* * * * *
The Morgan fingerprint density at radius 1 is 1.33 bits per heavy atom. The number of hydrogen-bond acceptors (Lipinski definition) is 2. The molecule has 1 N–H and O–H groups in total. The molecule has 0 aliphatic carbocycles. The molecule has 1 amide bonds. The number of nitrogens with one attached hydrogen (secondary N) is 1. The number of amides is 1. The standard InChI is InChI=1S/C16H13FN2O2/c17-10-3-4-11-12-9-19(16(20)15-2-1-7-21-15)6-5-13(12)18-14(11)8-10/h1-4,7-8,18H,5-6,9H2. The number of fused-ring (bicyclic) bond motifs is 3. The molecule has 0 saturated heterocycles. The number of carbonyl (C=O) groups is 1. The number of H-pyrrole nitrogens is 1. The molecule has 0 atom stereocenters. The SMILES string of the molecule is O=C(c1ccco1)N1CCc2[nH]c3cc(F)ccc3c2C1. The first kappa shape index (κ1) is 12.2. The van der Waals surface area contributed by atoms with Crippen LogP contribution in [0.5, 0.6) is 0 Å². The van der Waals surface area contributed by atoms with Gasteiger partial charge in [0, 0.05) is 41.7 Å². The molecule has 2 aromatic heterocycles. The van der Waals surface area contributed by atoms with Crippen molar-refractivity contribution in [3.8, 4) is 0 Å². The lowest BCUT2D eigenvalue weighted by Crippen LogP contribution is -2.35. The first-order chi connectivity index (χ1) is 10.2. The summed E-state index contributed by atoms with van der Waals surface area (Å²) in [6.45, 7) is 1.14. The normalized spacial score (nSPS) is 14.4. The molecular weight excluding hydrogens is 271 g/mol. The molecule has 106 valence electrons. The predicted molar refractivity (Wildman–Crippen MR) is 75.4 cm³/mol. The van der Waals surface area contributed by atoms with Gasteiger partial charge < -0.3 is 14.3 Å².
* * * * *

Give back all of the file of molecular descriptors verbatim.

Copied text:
The Morgan fingerprint density at radius 1 is 1.33 bits per heavy atom. The number of hydrogen-bond acceptors (Lipinski definition) is 2. The molecule has 1 N–H and O–H groups in total. The molecule has 0 aliphatic carbocycles. The molecule has 1 amide bonds. The number of nitrogens with one attached hydrogen (secondary N) is 1. The number of amides is 1. The standard InChI is InChI=1S/C16H13FN2O2/c17-10-3-4-11-12-9-19(16(20)15-2-1-7-21-15)6-5-13(12)18-14(11)8-10/h1-4,7-8,18H,5-6,9H2. The number of fused-ring (bicyclic) bond motifs is 3. The molecule has 0 saturated heterocycles. The number of carbonyl (C=O) groups is 1. The number of H-pyrrole nitrogens is 1. The molecule has 0 atom stereocenters. The SMILES string of the molecule is O=C(c1ccco1)N1CCc2[nH]c3cc(F)ccc3c2C1. The first kappa shape index (κ1) is 12.2. The van der Waals surface area contributed by atoms with Crippen LogP contribution in [0.5, 0.6) is 0 Å². The van der Waals surface area contributed by atoms with Gasteiger partial charge in [0, 0.05) is 41.7 Å². The molecule has 2 aromatic heterocycles. The van der Waals surface area contributed by atoms with Crippen molar-refractivity contribution in [3.8, 4) is 0 Å². The lowest BCUT2D eigenvalue weighted by Crippen LogP contribution is -2.35. The first-order chi connectivity index (χ1) is 10.2. The summed E-state index contributed by atoms with van der Waals surface area (Å²) in [6.45, 7) is 1.14. The normalized spacial score (nSPS) is 14.4. The molecular weight excluding hydrogens is 271 g/mol. The molecule has 106 valence electrons. The predicted molar refractivity (Wildman–Crippen MR) is 75.4 cm³/mol. The van der Waals surface area contributed by atoms with Gasteiger partial charge < -0.3 is 14.3 Å².